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How Netflix Eats the Internet 303

pacopico writes "Every night, Netflix accounts for about one-third of the downstream Internet traffic in North America, dwarfing all of its major rivals combined. Bloomberg Businessweek has a story detailing the computer science behind the streaming site. It digs into Netflix's heavy use of AWS and its open-source tools like Chaos Kong and Asgard, which the Obama administration apparently used during the campaign. Story seems to suggest that the TV networks will have an awful time mimicking what Netflix has done."
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How Netflix Eats the Internet

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  • by slashmydots ( 2189826 ) on Thursday May 09, 2013 @02:36PM (#43677777)
    I just heard another news story that said it's 3% of all internet traffic in the US at night. That's a pretty big discrepancy. Given all other services like youtube and Hulu and all peer to peer, I seriously doubt it's 1/3. It probably is 3%.
  • Re:Is Netflix (Score:5, Interesting)

    by _KiTA_ ( 241027 ) on Thursday May 09, 2013 @02:36PM (#43677783) Homepage

    ISPs only have so much capacity to sell though.

    And Netflix is buying what ISPs are selling. And more importantly, Netflix's customers are buying their connections.

    I hear this every so often since I used to work at an ISP. Basically the ISPs are longing for the days where they could sell a grandma a 10 meg connection for $100 a month and watch her use 100kb of bandwidth a day when she checks her email and looks up recipies.

    Granted, we do have a problem with network saturation, where ISPs sell product they do not own, but that's their own fault, not Netflix nor their customers.

  • You know... (Score:5, Interesting)

    by Anonymous Coward on Thursday May 09, 2013 @02:42PM (#43677849)

    I would be more than happy to be able to actually download movies from Netflix during non peak times to watch at some other time. This would allow spreading out the bandwidth over the course of a day instead of everyone streaming at peak times such as 7PM EST,CST,PST

    Streaming services will continue to degrade our bandwidth unless we are given the ability to download movies\shows during off hours to watch later.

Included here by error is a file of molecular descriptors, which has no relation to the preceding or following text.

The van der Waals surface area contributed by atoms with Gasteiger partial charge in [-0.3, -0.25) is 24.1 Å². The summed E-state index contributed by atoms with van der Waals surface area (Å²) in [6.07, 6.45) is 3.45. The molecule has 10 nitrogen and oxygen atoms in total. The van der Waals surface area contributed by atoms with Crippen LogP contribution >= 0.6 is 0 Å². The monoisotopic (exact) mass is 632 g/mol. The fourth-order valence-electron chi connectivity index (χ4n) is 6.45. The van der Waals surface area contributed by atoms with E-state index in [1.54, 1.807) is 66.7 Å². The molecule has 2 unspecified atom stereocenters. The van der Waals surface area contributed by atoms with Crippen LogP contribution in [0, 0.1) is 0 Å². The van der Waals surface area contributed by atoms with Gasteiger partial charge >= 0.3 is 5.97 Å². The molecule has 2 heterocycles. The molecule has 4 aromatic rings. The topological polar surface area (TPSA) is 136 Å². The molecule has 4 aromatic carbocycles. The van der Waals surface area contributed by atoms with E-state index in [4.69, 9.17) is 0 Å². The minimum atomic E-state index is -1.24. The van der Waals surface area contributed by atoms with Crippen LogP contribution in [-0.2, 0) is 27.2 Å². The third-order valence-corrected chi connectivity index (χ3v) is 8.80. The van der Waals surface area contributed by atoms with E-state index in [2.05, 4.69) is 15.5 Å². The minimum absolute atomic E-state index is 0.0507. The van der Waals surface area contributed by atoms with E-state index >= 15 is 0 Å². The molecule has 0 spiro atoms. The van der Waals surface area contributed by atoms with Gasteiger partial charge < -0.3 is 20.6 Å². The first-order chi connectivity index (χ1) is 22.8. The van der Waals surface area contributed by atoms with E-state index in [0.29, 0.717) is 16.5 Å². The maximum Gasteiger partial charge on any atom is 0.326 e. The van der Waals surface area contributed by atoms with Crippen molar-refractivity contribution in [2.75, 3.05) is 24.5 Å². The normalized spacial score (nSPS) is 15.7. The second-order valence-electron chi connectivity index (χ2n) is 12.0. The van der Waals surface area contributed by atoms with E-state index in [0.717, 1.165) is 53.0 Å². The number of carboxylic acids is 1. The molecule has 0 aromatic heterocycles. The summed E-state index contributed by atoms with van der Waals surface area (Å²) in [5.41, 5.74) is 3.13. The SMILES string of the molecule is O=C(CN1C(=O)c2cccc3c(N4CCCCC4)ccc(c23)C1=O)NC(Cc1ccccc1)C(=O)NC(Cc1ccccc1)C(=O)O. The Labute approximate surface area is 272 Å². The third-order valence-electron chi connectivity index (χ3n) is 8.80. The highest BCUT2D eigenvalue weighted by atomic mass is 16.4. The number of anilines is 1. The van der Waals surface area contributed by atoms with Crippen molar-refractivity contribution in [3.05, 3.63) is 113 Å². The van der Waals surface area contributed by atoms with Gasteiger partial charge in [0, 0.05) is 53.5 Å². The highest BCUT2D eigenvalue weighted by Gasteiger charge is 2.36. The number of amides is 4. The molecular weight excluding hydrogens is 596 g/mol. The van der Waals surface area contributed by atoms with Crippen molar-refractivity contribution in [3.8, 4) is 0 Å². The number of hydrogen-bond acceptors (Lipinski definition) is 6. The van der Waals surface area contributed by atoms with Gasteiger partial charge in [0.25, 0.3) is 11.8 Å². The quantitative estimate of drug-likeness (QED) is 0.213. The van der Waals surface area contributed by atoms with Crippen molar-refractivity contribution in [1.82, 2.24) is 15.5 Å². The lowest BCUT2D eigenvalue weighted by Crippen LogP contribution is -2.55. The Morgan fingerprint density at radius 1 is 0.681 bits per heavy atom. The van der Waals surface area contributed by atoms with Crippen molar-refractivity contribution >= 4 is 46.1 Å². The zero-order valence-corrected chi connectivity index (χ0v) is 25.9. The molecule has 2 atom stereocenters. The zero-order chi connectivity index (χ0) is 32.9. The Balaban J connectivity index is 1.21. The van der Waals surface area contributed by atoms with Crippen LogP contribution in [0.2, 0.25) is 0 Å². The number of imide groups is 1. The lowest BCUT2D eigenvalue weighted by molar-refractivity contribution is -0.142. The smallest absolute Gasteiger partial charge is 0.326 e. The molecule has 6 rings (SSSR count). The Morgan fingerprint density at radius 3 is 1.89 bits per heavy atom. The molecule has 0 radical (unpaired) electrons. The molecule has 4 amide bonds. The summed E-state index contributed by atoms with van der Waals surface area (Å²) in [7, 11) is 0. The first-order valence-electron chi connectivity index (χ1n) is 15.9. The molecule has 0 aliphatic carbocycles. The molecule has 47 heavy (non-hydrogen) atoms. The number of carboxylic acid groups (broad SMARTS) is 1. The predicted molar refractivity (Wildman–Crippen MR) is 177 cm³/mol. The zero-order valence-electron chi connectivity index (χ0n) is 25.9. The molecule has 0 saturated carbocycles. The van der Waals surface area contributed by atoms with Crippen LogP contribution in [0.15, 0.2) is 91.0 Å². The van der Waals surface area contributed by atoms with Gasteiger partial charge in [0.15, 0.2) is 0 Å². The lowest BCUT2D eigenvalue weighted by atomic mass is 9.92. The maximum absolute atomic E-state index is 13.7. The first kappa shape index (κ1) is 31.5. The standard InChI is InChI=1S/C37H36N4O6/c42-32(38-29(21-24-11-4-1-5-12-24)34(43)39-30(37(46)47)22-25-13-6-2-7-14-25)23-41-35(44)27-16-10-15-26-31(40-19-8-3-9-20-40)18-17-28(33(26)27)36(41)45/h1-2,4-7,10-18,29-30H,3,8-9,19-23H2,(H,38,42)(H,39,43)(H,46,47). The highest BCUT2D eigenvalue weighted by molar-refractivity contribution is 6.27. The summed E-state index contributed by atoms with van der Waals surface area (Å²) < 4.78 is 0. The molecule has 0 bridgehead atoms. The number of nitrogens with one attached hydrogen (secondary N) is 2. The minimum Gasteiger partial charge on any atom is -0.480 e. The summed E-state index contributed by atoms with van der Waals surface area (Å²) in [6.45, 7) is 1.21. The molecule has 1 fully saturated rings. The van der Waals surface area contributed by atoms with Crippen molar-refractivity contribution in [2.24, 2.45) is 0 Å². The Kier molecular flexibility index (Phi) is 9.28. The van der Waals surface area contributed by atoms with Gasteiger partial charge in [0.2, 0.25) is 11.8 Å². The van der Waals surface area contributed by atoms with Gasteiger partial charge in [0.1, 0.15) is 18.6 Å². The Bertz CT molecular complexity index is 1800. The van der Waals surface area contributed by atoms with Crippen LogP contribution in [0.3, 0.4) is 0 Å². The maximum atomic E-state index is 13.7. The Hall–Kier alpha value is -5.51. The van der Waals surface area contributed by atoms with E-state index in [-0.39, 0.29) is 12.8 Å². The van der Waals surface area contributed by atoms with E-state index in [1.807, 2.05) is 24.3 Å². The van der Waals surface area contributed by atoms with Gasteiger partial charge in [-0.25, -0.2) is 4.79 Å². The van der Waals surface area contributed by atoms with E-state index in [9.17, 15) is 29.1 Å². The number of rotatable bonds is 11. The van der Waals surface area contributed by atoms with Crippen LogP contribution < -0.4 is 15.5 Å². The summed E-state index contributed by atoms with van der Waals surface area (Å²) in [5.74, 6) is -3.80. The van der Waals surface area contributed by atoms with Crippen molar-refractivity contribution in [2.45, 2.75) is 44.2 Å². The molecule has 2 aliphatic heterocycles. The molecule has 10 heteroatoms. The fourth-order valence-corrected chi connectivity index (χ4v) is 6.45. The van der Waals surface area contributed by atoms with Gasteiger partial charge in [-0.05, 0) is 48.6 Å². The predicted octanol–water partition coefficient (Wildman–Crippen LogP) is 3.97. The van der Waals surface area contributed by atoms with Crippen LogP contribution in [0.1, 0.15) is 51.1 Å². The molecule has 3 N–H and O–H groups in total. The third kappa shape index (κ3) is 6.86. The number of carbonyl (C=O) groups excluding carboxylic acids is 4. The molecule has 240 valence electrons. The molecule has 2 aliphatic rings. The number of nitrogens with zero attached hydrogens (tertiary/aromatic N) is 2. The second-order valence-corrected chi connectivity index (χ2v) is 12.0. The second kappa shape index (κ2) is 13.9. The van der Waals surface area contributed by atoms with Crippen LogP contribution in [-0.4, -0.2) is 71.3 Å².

• Re:Is Netflix (Score:5, Interesting)

    by Xipher ( 868293 ) on Thursday May 09, 2013 @02:43PM (#43677871)

    Actually Netflix is trying to get past transit ISPs as much as possible via peering []. Provide free peering and caching appliances to ISPs, they get their content closer to the customer, and cut down their transit costs.

  • by edawstwin ( 242027 ) on Thursday May 09, 2013 @02:44PM (#43677881)
    $8 is less than the cost of a matinee movie, and that's too much to pay monthly for potentially thousands of hours of video?
  • by superslacker87 ( 998043 ) on Thursday May 09, 2013 @02:51PM (#43677955)

    I pay for Netflix, Hulu Plus, Amazon Prime, NHL Center Ice, and per episode subscription for the few TV shows that I consider not worth waiting for to have the season released for "free" to the aforementioned services when they are not available on Hulu. I still save more doing it this way than I would spending money for over 1000 channels I have no desire to pay for or watch.

  • Bad codecs (Score:5, Interesting)

    by jensend ( 71114 ) on Thursday May 09, 2013 @03:18PM (#43678253)

    If they used modern H.264 and AAC encoders rather than whatever outdated VC.1 and WMA encoders they're using, they could cut that bandwidth use by a third, reducing their costs and improving the customer experience tremendously. Does anybody know why they haven't already done this?

  • by mu51c10rd ( 187182 ) on Thursday May 09, 2013 @03:22PM (#43678299)

    You underestimate the power of Netflix and the demand that customers have for it.

    Many was a wakeup call for the cable/satellite operators when Disney signed with them. Disney is one of the kings of content...and they see something more valuable in Netflix than their current (soon to be previous) contract with the Starz cable channel. Netflix charges 8 dollars a month for offering more content than many people who pay 100 dollars a month get from their cable subscription.

  • Re:You know... (Score:4, Interesting)

    by mu51c10rd ( 187182 ) on Thursday May 09, 2013 @03:24PM (#43678321)

    What you need is .... TiVo for NetFlix! mean PlayLater []?